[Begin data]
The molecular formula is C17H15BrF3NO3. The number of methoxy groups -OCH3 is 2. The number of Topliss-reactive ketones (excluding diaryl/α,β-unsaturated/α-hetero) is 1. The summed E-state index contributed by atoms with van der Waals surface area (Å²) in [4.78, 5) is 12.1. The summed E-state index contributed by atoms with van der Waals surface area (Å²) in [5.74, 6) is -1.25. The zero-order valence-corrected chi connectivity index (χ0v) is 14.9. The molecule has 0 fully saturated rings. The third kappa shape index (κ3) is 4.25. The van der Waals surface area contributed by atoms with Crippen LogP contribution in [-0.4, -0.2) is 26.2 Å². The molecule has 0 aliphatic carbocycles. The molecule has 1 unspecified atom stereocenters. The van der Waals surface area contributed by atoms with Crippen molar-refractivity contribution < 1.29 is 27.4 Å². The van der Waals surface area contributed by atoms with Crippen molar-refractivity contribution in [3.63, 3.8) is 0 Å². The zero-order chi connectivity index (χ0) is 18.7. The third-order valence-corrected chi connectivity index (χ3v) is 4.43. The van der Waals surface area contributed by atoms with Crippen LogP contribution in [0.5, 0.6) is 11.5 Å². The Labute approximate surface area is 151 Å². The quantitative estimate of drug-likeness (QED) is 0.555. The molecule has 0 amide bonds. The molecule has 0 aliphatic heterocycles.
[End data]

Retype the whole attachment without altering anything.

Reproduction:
The molecular formula is C17H15BrF3NO3. The number of methoxy groups -OCH3 is 2. The number of Topliss-reactive ketones (excluding diaryl/α,β-unsaturated/α-hetero) is 1. The summed E-state index contributed by atoms with van der Waals surface area (Å²) in [4.78, 5) is 12.1. The summed E-state index contributed by atoms with van der Waals surface area (Å²) in [5.74, 6) is -1.25. The zero-order valence-corrected chi connectivity index (χ0v) is 14.9. The molecule has 0 fully saturated rings. The third kappa shape index (κ3) is 4.25. The van der Waals surface area contributed by atoms with Crippen LogP contribution in [-0.4, -0.2) is 26.2 Å². The molecule has 0 aliphatic carbocycles. The molecule has 1 unspecified atom stereocenters. The van der Waals surface area contributed by atoms with Crippen molar-refractivity contribution < 1.29 is 27.4 Å². The van der Waals surface area contributed by atoms with Crippen molar-refractivity contribution in [3.63, 3.8) is 0 Å². The zero-order chi connectivity index (χ0) is 18.7. The third-order valence-corrected chi connectivity index (χ3v) is 4.43. The van der Waals surface area contributed by atoms with Crippen LogP contribution in [0.5, 0.6) is 11.5 Å². The Labute approximate surface area is 151 Å². The quantitative estimate of drug-likeness (QED) is 0.555. The molecule has 0 amide bonds. The molecule has 0 aliphatic heterocycles.